There’s a paunchy, nearly toothless bewhiskered old guy who’s always wearing a goofy grin and has been a familiar figure on Victorian Avenue in Sparks for more than 50 years — since it was still B Street in fact. When he became suddenly homeless in 2014 a number of local folks made a big effort to help get him cleaned up, rehabbed and relocated. Last Chance Joe has finally returned to his old neighborhood, but across the street, in front of the Sparks Heritage Museum. You can’t miss him, he’s 32 feet tall.
Joe had stood for 56 years at the entrance to the Sparks Nugget when a new owner decided he was old and in the way. Now, after four years in limbo he’s back on the Avenue, all spruced up and glowing with . . . fresh paint.
All this has been accomplished at considerable expense and effort; the whole Last Chance Joe story is here. If you live in Sparks, or just want to dress up your ride, you can put Joe on your car fore and aft in the form of this Special Plate from the Nevada DMV.
He has also been patched and puttied, painted, polished and placed just west of the entrance to the Museum where he will be dedicated and welcomed home at 5:30 pm on September 22. There’s something contagious about that smile he’s wearing . . . I think I’ll go.
I like to think about just getting in the car and driving out some randomly chosen road, following my nose out into the mountains (the car is a 4wd FJ-Cruiser), making spontaneous decisions about which way to turn, stopping whenever the impulse demands it, and ending up God knows where.
I don’t allow myself to do it very often — only once since we got this car four years ago — because of the demands of my trade, which hold me to a schedule. Every drive I take is timed to take in any available attraction because we’re always looking for what’s new and interesting along the main lines of travel — paved roads — and that’s the antithesis of wandering.
It’s easy to imagine wandering in to Cold Springs Station Resort when traveling on Old Lonely, not so easy to imagine it as the Pony Express station it once was. The resort is a combination restaurant, bar and gift shop with two rows of motel units and two RV areas. This place is positively modern — there are banks of solar panels deployed out back.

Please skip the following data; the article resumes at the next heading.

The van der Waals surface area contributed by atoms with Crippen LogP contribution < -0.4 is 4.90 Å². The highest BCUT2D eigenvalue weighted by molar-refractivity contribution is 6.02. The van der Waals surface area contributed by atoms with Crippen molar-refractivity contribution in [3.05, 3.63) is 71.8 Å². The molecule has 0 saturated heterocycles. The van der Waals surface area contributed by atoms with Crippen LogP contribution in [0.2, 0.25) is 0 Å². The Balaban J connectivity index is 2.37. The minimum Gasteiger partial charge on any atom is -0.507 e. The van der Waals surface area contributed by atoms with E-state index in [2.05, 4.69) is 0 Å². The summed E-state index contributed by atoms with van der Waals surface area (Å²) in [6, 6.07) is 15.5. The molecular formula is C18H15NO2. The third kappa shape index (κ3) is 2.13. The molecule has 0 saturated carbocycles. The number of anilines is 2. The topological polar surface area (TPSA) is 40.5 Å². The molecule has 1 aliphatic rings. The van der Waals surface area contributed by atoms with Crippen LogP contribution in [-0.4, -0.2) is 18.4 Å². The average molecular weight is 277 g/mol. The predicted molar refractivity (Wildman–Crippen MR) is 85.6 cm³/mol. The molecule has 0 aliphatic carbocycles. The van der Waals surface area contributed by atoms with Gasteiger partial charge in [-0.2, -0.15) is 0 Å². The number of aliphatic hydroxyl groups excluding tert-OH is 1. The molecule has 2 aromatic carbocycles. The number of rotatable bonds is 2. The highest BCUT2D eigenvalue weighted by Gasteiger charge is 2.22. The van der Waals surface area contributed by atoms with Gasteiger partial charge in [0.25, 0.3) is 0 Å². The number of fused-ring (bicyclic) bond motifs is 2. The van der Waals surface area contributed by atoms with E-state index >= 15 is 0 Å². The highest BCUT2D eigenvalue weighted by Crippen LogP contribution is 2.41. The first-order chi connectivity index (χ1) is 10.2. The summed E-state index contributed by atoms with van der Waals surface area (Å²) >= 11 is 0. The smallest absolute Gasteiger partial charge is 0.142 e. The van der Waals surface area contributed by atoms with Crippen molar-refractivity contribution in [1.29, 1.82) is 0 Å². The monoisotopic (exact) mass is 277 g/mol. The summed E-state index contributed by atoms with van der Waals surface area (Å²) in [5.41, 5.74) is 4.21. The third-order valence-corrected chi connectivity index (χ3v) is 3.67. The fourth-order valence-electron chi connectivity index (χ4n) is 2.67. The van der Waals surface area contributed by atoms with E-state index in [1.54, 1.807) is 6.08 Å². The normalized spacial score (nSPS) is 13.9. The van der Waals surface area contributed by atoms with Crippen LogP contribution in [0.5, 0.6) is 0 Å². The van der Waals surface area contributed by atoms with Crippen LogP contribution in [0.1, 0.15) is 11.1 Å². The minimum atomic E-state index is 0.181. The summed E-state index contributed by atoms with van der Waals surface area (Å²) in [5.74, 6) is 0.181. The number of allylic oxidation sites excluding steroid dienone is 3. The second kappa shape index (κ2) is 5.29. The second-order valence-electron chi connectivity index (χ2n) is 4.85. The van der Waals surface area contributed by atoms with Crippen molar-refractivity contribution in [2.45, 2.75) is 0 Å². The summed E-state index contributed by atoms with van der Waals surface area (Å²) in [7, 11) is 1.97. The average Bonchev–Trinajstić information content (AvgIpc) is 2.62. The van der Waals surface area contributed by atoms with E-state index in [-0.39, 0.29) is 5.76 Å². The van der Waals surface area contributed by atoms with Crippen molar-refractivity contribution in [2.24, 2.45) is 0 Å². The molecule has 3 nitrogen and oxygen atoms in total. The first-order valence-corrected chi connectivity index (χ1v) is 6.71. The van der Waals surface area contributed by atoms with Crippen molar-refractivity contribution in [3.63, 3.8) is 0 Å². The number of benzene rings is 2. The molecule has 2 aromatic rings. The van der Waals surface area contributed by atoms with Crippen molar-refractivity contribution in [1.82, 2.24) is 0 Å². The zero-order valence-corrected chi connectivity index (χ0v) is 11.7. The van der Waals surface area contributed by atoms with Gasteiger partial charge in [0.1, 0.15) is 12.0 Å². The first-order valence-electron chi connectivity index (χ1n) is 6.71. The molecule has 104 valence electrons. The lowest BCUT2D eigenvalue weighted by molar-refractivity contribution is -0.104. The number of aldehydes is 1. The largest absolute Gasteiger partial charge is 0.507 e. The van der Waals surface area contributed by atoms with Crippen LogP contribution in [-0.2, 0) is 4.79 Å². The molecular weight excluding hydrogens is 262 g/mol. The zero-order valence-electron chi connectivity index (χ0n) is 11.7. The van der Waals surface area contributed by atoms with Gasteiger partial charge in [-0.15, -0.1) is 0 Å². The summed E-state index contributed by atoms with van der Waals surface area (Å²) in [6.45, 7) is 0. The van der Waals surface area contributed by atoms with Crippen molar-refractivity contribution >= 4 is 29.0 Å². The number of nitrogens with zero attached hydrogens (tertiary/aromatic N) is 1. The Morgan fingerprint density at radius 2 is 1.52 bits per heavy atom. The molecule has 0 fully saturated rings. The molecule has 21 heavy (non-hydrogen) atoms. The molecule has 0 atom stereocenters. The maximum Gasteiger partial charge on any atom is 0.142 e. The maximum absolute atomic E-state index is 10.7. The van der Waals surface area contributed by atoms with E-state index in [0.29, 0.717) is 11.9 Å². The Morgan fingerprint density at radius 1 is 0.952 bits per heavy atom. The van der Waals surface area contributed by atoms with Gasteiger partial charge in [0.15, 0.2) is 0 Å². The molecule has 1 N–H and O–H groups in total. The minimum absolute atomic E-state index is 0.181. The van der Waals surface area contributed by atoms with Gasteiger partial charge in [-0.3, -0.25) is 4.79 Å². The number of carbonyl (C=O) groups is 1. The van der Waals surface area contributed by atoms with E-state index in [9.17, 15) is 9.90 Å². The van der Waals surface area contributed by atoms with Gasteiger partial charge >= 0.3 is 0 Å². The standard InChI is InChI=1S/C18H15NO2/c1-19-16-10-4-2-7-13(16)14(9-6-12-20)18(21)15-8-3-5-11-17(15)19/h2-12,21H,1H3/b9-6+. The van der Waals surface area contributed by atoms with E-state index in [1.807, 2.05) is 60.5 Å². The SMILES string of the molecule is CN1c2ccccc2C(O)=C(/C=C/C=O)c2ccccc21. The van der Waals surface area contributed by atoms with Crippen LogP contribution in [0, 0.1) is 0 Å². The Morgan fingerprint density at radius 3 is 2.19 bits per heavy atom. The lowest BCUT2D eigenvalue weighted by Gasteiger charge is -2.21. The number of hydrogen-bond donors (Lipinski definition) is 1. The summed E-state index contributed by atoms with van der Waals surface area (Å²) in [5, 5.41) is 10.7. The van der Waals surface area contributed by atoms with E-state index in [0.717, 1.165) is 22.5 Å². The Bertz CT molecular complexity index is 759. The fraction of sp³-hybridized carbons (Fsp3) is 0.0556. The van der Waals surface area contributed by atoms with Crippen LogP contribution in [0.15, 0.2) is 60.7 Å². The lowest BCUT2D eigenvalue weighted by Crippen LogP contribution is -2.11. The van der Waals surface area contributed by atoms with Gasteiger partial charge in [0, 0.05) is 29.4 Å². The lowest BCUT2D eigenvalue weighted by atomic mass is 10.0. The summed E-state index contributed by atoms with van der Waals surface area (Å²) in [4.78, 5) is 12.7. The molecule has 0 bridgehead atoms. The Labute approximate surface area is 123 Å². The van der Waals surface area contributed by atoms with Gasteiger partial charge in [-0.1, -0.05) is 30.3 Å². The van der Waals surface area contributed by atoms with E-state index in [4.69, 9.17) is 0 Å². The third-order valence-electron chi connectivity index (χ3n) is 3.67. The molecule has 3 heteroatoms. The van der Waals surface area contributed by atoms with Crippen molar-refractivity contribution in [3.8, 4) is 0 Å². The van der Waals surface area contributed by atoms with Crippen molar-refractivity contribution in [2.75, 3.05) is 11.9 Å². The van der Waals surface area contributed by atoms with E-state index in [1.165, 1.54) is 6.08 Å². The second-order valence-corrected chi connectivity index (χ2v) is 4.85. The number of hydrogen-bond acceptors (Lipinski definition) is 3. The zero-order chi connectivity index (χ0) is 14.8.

So it’s not the Cold Springs Station that greeted the Pony Express riders dashing in from Middlegate Station In 1860.
In that year Sir Richard Burton, a famous British explorer and writer of the time, traveled with a mule train along the Pony Express Trail. His diary provides some of the clearest glimpses we have of central Nevada in that period, including this entry made two stations west at Sand Springs Station, on October 17, 1860.
At last at 2:30 am thoroughly ‘knocked up,’ we sighted a roofless shed, found a haystack, and reckless of supper or of stamping horses, fell asleep upon the sand. . . .
“Sand Springs deserved its name. Like the Brazas de San Diego and other mauraises near the Rio Grande, the land is cumbered here and there with drifted ridges of the finest sand, sometimes 200 feet high and shifting before every gale. . . .
The water near the vile hole was thick and stale with sulfury salts: it blistered even the hands. The station house was no unfit object on such a scene, roofless and chairless, filthy and squalid, with a smoky fire in one corner, impure floor, the walls open to every wind, and the interior full of dust. Hibernia, herself, never produced aught more characteristic. Of the employees, all loitered and sauntered about desoeuvre’s as cretins except one, who lay on the ground crippled and apparently dying by the fall of a horse upon his breastbone.
Five Years Ago in the NevadaGram
Tuscarora is about 50 miles north of Elko via the Mountain City Highway (Nevada 225) and Nevada 226. There is no store. No cafe, no saloon, no commerce in the usual sense. There are only homes, studios, workshops, the post office and now the Society Hall, which will be staffed by volunteers on August weekends.
On this Open Studios day Jan Petersen’s cemetery tour provided intriguing glimpses of life in and around Tuscarora since the discovery. The Curieux, the Packers, the Van Normans, the Pattanis, all in their quiet rows. Guitardo Pattani died young in 1902. He was out with a couple of his cousins rounding up strayed horses, and he climbed a power pole to get a good look out over the rumpled landscape.